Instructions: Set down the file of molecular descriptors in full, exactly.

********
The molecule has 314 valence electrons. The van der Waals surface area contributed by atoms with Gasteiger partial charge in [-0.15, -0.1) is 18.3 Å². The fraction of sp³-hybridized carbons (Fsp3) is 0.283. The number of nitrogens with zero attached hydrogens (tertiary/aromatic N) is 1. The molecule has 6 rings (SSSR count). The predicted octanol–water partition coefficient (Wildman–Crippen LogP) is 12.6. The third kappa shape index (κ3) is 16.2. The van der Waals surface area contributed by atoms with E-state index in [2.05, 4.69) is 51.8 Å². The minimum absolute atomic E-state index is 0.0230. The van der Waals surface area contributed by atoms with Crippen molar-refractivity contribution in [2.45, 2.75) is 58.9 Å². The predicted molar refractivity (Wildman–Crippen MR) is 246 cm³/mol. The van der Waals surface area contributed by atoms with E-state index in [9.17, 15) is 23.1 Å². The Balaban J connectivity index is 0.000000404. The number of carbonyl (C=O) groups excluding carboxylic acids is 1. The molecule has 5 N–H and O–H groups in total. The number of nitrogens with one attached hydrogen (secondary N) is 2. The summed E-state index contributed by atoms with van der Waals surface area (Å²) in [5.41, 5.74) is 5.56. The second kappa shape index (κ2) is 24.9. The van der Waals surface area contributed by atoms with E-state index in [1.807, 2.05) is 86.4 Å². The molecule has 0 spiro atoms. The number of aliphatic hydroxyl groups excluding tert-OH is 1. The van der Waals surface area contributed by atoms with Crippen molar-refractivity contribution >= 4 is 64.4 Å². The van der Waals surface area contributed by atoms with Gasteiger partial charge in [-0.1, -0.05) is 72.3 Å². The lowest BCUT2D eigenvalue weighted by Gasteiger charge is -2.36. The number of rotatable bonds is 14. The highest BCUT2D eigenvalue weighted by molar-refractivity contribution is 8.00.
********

The molecule has 314 valence electrons. The van der Waals surface area contributed by atoms with Gasteiger partial charge in [-0.15, -0.1) is 18.3 Å². The fraction of sp³-hybridized carbons (Fsp3) is 0.283. The number of nitrogens with zero attached hydrogens (tertiary/aromatic N) is 1. The molecule has 6 rings (SSSR count). The predicted octanol–water partition coefficient (Wildman–Crippen LogP) is 12.6. The third kappa shape index (κ3) is 16.2. The van der Waals surface area contributed by atoms with E-state index in [2.05, 4.69) is 51.8 Å². The minimum absolute atomic E-state index is 0.0230. The van der Waals surface area contributed by atoms with Crippen molar-refractivity contribution in [2.45, 2.75) is 58.9 Å². The predicted molar refractivity (Wildman–Crippen MR) is 246 cm³/mol. The van der Waals surface area contributed by atoms with E-state index in [9.17, 15) is 23.1 Å². The Balaban J connectivity index is 0.000000404. The number of carbonyl (C=O) groups excluding carboxylic acids is 1. The molecule has 5 N–H and O–H groups in total. The number of nitrogens with one attached hydrogen (secondary N) is 2. The summed E-state index contributed by atoms with van der Waals surface area (Å²) in [5.41, 5.74) is 5.56. The second kappa shape index (κ2) is 24.9. The van der Waals surface area contributed by atoms with E-state index in [1.807, 2.05) is 86.4 Å². The molecule has 0 spiro atoms. The number of aliphatic hydroxyl groups excluding tert-OH is 1. The van der Waals surface area contributed by atoms with Crippen molar-refractivity contribution >= 4 is 64.4 Å². The van der Waals surface area contributed by atoms with Gasteiger partial charge in [-0.1, -0.05) is 72.3 Å². The lowest BCUT2D eigenvalue weighted by Gasteiger charge is -2.36. The number of rotatable bonds is 14. The highest BCUT2D eigenvalue weighted by molar-refractivity contribution is 8.00.